Year 8 students Jemima and Charlotte took part in a recent 'Pick It Up and Bin It' event in Brunswick Heads, collecting six shopping bags of litter from Torakina Park, Brunswick Heads. The regular park clean ups are part of a Positive Change for Marine Life campaign that aims to reduce litter in our seaside parks.
Coordinator Emalee Kinsella said the Shearwater students helped save 54 litres of litter from entering our waterways. "We can't thank Jemima and Charlotte enough for giving up their Saturday afternoon to help us with this journey."
In 2001, when I started at Shearwater, the Class 7s had just planted the first trees at the eastern end of the creek. 17 years later, some of those trees have trunks too large to wrap your arms around, and we have weeded and planted along the entire length of our 1.8 km of creek bank.
In the first half of this year, Heather's and Sally’s Class 7s continued the excellent work begun by Harry's and Michael’s classes last year, removing weeds and planting along the western end of the creek, finally reaching the School’s western border.
This work has been supported by the NSW Government's Environmental Trust, as well as a $3850 Eco-Schools Grant, to cover bush regeneration at the far western end of the creek during 2017 and 2018.
This year’s Class 7s planted a massive 727 trees and 162 lomandra, bringing the total number of trees planted under this grant to 1084 and lomandra to 244. To satisfy the grant targets we still need to plant more lomandra along the creek bank to assist erosion control, and that will happen over the next few months.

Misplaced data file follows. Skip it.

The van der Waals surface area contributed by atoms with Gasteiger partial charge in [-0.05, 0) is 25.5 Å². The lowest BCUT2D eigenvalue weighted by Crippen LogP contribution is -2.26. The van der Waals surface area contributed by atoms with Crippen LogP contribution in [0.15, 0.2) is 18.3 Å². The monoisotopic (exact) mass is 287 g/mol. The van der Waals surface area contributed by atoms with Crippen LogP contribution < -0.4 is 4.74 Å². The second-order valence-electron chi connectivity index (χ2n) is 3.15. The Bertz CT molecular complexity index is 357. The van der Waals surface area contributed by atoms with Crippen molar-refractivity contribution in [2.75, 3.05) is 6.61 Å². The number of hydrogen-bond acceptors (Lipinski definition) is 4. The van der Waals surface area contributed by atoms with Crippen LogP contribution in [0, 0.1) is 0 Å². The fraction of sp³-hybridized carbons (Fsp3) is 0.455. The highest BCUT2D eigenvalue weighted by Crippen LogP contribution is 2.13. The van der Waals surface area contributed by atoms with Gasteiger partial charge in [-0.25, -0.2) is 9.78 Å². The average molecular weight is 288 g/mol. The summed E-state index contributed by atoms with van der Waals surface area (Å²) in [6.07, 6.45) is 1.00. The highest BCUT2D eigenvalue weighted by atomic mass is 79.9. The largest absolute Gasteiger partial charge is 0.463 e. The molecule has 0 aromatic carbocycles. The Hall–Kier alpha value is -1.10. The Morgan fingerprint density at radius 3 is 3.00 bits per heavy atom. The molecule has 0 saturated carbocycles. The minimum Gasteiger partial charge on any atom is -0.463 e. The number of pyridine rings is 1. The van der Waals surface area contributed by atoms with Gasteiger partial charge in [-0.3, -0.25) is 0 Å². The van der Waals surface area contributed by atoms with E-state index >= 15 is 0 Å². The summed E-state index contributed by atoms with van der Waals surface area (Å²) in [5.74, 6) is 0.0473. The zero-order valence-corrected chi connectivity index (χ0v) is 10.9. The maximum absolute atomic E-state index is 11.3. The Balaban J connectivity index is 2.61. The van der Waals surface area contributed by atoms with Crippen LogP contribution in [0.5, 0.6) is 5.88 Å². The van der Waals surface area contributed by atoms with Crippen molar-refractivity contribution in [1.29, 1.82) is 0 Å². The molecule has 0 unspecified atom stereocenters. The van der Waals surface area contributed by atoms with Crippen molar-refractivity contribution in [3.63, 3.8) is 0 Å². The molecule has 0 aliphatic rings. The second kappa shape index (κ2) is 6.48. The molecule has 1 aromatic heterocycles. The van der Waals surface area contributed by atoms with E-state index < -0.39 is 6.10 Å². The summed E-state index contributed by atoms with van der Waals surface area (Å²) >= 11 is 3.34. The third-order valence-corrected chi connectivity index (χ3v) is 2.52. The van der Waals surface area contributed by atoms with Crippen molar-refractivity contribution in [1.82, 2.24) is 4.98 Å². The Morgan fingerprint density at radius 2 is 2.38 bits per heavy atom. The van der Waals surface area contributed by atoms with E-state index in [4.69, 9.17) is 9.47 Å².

Some sections of this massive bush regeneration project have succeeded better than others, for various reasons, and it is my hope that we can spend the next 17 years and beyond continuing the good work of regenerating our section of Mullumbimby Creek’s sub-tropical rainforest.
If you wish to visit these latest works, take a walk past the Farm on the south side, turn at the marvel of our enormous rare Coolamon and you will be able to see the progress of the last four years of planting.
Coordinator Gardening and Bush Regeneration
Multi-award-winning designer and Year 12 Shearwater student, Oceana Piccone, has been awarded the Youth prize at the prestigious Wearable Art Mandurah for Morphett'e - a costume made from hundreds of recycled plastic bags. Morphett'e was also a section-winner at Shearwater's 2017 Wearable Arts performance event. Oceana, who has been creating costumes for the Shearwater event since she was 12, is no stranger to success - wowing the judges and winning prizes for each of the costumes she has created over the past five years. Nonetheless she says she was "thrilled" to have won her section of the Mandurah event, which saw her costume modelled by a professional ballerina and star in a photo shoot. "I almost didn't enter it because the postage was so expensive!" she said.
Oceana, who has been accepted into LCI Melbourne Art and Design School to study a Bachelor of Design Arts in Fashion & Costume Design, said a recent revelation had steered her away from the fashion industry. "The fashion industry is the second biggest polluter in the world [next to oil]," said Oceana. "I don't want to contribute to that. I want to use my art to make the world a better place."
Oceana said she would continue making Wearable Art post-Shearwater, as well as painting and photography, with a focus on using recycled fabrics and materials and found objects.